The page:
Wednesday, 12 November 2014

In the land of grey (leaves) and pink (birds)

Two dresses here, one (the grey one) I actually made in November last year, but have only worn once because of an accident with the pinking shears.  It's a combination of two New Look patterns - 6824 skirt & 6723 bodice and why I decided on that particular combination I really can't remember now.


Grey leaves dress
As I was trimming the back seam I managed to snip the dress - arrrgghhhh!  I decided to fix it with some fusible interfacing - since I hadn't actually cut any of the fabric out of the dress I thought this would be a good way to glue it back together.  Actually, I thought it was a brilliant idea and felt quite smug that I'd thought of it.  And it worked.  No-one would know there had been an accident except me.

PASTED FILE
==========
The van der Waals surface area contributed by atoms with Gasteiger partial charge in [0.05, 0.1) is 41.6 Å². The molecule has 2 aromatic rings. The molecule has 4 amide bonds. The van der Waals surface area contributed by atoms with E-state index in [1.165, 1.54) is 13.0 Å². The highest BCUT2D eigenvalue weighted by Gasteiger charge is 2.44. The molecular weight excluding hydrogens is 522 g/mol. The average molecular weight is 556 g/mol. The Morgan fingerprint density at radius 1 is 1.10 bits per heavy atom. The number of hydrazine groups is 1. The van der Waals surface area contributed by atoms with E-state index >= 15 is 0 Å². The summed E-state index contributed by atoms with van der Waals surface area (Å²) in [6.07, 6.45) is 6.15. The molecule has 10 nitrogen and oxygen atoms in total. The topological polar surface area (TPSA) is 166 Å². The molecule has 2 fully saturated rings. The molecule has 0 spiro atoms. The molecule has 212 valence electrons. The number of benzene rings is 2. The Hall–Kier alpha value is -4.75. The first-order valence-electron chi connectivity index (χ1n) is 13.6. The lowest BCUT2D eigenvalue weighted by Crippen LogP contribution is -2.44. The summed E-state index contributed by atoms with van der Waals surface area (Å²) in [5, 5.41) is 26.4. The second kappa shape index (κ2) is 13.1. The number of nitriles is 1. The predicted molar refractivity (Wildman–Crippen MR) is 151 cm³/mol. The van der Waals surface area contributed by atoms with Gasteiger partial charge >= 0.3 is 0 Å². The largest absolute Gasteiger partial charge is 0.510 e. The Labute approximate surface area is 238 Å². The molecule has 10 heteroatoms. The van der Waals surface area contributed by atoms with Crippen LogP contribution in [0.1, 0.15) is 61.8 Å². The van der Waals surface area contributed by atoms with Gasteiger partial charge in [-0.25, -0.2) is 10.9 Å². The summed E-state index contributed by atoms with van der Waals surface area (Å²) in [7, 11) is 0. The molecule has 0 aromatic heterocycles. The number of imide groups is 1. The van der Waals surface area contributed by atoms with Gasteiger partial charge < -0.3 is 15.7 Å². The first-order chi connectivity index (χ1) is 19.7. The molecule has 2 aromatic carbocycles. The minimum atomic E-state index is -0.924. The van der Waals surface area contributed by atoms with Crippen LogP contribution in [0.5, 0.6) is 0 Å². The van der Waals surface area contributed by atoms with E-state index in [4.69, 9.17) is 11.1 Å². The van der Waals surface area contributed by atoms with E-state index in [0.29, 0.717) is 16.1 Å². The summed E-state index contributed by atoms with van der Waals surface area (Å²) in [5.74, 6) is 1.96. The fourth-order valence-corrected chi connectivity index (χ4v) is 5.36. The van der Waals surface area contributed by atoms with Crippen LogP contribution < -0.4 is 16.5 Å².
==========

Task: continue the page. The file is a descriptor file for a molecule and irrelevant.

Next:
Unfortunately... once it had been washed in the machine the interfacing came partially unstuck and took some fabric with it and there was a definite hole in the dress so I put it to one side knowing that it would need a more substantial repair.  And it has stayed put aside for months.  I was really quite pissed off about it because I love this fabric, I bought it ages ago in Ikea and of course they don't sell it now.  I only bought one metre which is why the centre of the bodice is plain grey - there wasn't enough to make the whole dress out of it.  I have got a few offcuts left over and I think I'll have to make a feature patch to sew on top of the offending hole - I haven't thought of any other way of making an invisible repair.  If it had been a gatherered skirt I'd have unpicked it at the waist and just cut the back pieces narrower, but it isn't.  I've ignored it all summer but since it's now definitely grey dress weather I think I need to get creative - maybe I'll cut out one of the leaves and applique it on - the hole is at the top of the back vent so I'm hoping this will look OK.